Kadapa Solar Park: Situated in Kadapa, Andhra Pradesh, the 5928 acre facility is being developed by APSPCL with a capacity of 1000 MW. The Solar Energy Corporation of India (SECI) awarded 750 MW at a competitive price of Rs 3.15/kWh with zero indexation for 25 years in April 2017. This includes the bulk of the plant’s capacity. Remaining 250 MW was won by ENGIE of France’s SolaireDirect. It was commissioned in 2018. About 250 MW capacity are operational and 750 MW under various phases of construction at this solar park.
Pavagada Solar Park: Located in Pavagada taluk, Tumkur district, Karnataka, this solar park covers an area of 53 square kilometres. It was completed in 2019 and has a capacity of 2050 MW. It is the world’s second argest PV power station. It was commissioned in March 2018. Karnataka Solar Power Development Corporation Ltd is the owner. In 2016, NTPC Limited awarded contracts to 6 firms for the commissioning of a total of 500 MW of power at Pavagada. 100 MW was awarded to Parampujya Solar Energy Pvt. Ltd, ACME Solar Holdings Pvt. Ltd, Tata Power Renewable Energy Ltd and Fortum Finnsurya Energy Pvt. Ltd each. The rest 100 MW was distributed to the remaining two developers at 50 MW each.
Dholera Solar Park: Situated in Gujarat’s Dholera village, this solar park is said to have an expected installed capacity of 5000 MW. It is to be developed in two phases. Gujarat Urja Nigam Limited is incharge of developing the project through public-private partnership. It is working with Gujarat Poer Corporation, Gujarat Electric Transmission Corporation, SECI and Powe Grid Corporation of India. The first investment is Rs 5 billion and the second phase will be completed by SECI with an estimated of Rs 20 billion. This solar park supports the government’s goal to produce 175 GW of clean energy by 2022. The conditional improvement for the first phase was received in February 2019.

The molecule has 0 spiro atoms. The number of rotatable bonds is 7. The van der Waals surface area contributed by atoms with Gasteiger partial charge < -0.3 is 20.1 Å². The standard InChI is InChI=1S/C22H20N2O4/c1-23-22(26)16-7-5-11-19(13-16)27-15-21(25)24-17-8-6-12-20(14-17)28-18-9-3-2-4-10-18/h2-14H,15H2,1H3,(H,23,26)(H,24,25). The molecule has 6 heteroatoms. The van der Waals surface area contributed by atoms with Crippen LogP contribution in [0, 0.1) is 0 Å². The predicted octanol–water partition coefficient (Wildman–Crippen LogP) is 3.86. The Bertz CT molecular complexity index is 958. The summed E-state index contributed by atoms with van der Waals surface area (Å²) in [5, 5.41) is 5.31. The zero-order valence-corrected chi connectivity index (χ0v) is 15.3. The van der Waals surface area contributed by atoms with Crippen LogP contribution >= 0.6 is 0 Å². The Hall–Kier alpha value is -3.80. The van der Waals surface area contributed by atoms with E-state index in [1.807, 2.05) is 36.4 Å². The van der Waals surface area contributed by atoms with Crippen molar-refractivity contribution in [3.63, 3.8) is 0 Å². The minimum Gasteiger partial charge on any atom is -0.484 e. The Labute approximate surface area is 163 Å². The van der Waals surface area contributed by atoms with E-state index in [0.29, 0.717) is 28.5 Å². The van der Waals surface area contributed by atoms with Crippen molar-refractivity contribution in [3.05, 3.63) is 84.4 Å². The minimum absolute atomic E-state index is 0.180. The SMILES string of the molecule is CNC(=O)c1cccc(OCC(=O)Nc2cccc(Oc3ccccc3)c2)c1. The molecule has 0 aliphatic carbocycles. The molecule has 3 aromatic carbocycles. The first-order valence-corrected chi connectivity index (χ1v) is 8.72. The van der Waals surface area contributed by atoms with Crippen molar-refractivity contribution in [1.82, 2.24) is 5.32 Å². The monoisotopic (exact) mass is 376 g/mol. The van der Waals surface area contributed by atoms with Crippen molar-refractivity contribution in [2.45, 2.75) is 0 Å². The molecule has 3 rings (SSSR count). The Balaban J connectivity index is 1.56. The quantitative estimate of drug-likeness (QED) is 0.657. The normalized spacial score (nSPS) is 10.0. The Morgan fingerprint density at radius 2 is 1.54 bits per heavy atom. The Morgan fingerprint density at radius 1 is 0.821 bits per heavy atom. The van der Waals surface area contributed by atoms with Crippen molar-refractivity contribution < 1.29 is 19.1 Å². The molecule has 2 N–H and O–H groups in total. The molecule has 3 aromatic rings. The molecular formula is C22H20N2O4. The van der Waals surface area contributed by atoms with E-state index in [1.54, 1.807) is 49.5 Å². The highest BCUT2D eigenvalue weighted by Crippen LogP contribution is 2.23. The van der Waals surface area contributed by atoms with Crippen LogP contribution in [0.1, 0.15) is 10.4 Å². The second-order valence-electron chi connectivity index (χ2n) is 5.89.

India and the International Solar Alliance
The objective of International Solar Alliance (ISA) is ultimate solar power utilization. To work for efficient exploitation of solar energy to reduce dependency on fossil fuels forms the primary agenda of ISA. The launching of this alliance at the Paris Conference had a convincing reason behind. This timely launch showcased that the developing countries are ready to work against use of fossil fuels and climate change same as the developed nations. This alliance displays their determination and willingness to work towards a better future. It is based on world-cooperation.
With the support from developed countries like France, India invited various nations to help support infrastructure for implementation of huge solar projects. The ISA has been committed $1 Trillion as investment and is working for making solar power easily affordable to remote villages and inaccessible areas. This alliance also has the capability to endorse India in achieving its 2022 energy target in addition to providing 175 GW of renewable energy by 2022. It is also seen as a joint effort on the part of developing countries to help in research for development of large scale solar power projects. This alliance is built on trust within the developing world nations and aims to reach its targets within a desirable time frame. Another possible benefit for India, in addition to creating a safe, renewable and affordable energy resource, is that the country can strengthen its ties with major African and tropical nations so as to create goodwill amongst them.